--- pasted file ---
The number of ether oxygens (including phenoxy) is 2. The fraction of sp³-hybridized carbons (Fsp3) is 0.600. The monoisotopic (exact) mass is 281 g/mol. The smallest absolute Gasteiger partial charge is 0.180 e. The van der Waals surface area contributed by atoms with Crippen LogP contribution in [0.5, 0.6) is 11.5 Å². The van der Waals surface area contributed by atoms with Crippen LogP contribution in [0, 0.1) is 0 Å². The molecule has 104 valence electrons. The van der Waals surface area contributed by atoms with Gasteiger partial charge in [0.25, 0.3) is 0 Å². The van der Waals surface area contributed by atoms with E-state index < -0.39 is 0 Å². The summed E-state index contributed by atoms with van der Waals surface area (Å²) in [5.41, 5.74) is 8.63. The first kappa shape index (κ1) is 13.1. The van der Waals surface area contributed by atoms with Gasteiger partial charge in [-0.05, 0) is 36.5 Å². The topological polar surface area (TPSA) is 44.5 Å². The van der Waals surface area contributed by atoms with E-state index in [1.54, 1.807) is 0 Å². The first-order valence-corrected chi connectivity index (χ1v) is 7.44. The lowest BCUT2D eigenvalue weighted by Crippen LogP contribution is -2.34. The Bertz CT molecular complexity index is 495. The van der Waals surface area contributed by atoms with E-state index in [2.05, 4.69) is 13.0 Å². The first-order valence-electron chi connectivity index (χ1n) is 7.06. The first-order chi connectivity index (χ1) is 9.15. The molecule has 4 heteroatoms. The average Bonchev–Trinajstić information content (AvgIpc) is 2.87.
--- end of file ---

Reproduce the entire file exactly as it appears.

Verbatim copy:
The number of ether oxygens (including phenoxy) is 2. The fraction of sp³-hybridized carbons (Fsp3) is 0.600. The monoisotopic (exact) mass is 281 g/mol. The smallest absolute Gasteiger partial charge is 0.180 e. The van der Waals surface area contributed by atoms with Crippen LogP contribution in [0.5, 0.6) is 11.5 Å². The van der Waals surface area contributed by atoms with Crippen LogP contribution in [0, 0.1) is 0 Å². The molecule has 104 valence electrons. The van der Waals surface area contributed by atoms with Gasteiger partial charge in [0.25, 0.3) is 0 Å². The van der Waals surface area contributed by atoms with E-state index < -0.39 is 0 Å². The summed E-state index contributed by atoms with van der Waals surface area (Å²) in [5.41, 5.74) is 8.63. The first kappa shape index (κ1) is 13.1. The van der Waals surface area contributed by atoms with Gasteiger partial charge in [-0.05, 0) is 36.5 Å². The topological polar surface area (TPSA) is 44.5 Å². The van der Waals surface area contributed by atoms with E-state index in [1.54, 1.807) is 0 Å². The first-order valence-corrected chi connectivity index (χ1v) is 7.44. The lowest BCUT2D eigenvalue weighted by Crippen LogP contribution is -2.34. The Bertz CT molecular complexity index is 495. The van der Waals surface area contributed by atoms with E-state index in [2.05, 4.69) is 13.0 Å². The first-order valence-electron chi connectivity index (χ1n) is 7.06. The first-order chi connectivity index (χ1) is 9.15. The molecule has 4 heteroatoms. The average Bonchev–Trinajstić information content (AvgIpc) is 2.87.